Date of Award

1-9-2006

Degree Type

Dissertation

Degree Name

Doctor of Philosophy (PhD)

Department

Economics

First Advisor

Dr. Laura O. Taylor - Chair

Second Advisor

Dr. Paula E. Stephan

Third Advisor

Dr. Paul M. Jakus

Fourth Advisor

Dr. Erdal Tekin

Abstract

Location-specific amenities have been shown to play an increasingly important role in individual migration decisions. The role certain amenities play in the location decisions of the highly educated may be the cause of persistent regional differences in certain types of human capital, and consequently in regional productivity. This dissertation examines the determinants of the location decisions of new Ph.D. recipients in science and engineering (S&E). A discrete choice random utility model of the city location decisions of new Ph.D.s is developed to estimate preferences for city attributes as well as willingness to pay for improved amenity quality. By estimating the value Ph.D.s place on various urban amenities, the results of this research help inform policymakers as to their ability (or inability) to attract and retain highly educated workers to their region through public investment in amenity quality. To link the choice of city with the geographic attributes of cities, a unique micro dataset is used which reports the planned employment city location of S&E Ph.D. recipients in the U.S. at the time of degree. The primary data comes from the 1997-1999 Survey of Earned Doctorates (SED), administered by Science Resources Statistics of the National Science Foundation. The SED is given to all new doctorate recipients in the U.S. at or near the time of degree, and has a response rate over 90%. The application focuses on approximately 23,000 new Ph.D.s who received their degree in one of twelve S&E fields during the period 1997-1999, and who had made a definite commitment to an employer in a known U.S. metropolitan area. The results consistently suggest that natural amenities, such as summer or winter temperatures, play a larger role in the location decisions of new S&E Ph.D.s than reproducible amenities, such as crime or air quality. The implication is that policymakers have only a limited ability to improve the composition of their workforce through amenity investment. The results also indicate that the influence of amenities on location choice is related to a number of observable characteristics such as age, race, marital status, citizenship, and Ph.D.s’ previous migration behavior.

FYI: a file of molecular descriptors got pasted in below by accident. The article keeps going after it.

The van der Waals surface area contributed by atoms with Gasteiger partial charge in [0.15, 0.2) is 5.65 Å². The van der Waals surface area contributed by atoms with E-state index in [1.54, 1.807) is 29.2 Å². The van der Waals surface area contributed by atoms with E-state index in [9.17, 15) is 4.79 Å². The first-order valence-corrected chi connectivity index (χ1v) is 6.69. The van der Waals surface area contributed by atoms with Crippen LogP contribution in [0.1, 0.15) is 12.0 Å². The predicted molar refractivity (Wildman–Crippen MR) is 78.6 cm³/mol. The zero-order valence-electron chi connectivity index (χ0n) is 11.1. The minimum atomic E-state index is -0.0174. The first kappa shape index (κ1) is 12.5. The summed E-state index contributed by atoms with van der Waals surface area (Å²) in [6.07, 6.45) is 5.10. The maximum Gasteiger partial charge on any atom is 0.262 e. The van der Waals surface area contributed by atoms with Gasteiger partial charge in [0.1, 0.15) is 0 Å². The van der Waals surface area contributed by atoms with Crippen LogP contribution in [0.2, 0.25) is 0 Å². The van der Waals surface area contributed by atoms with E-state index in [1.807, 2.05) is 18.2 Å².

Included in

Economics Commons

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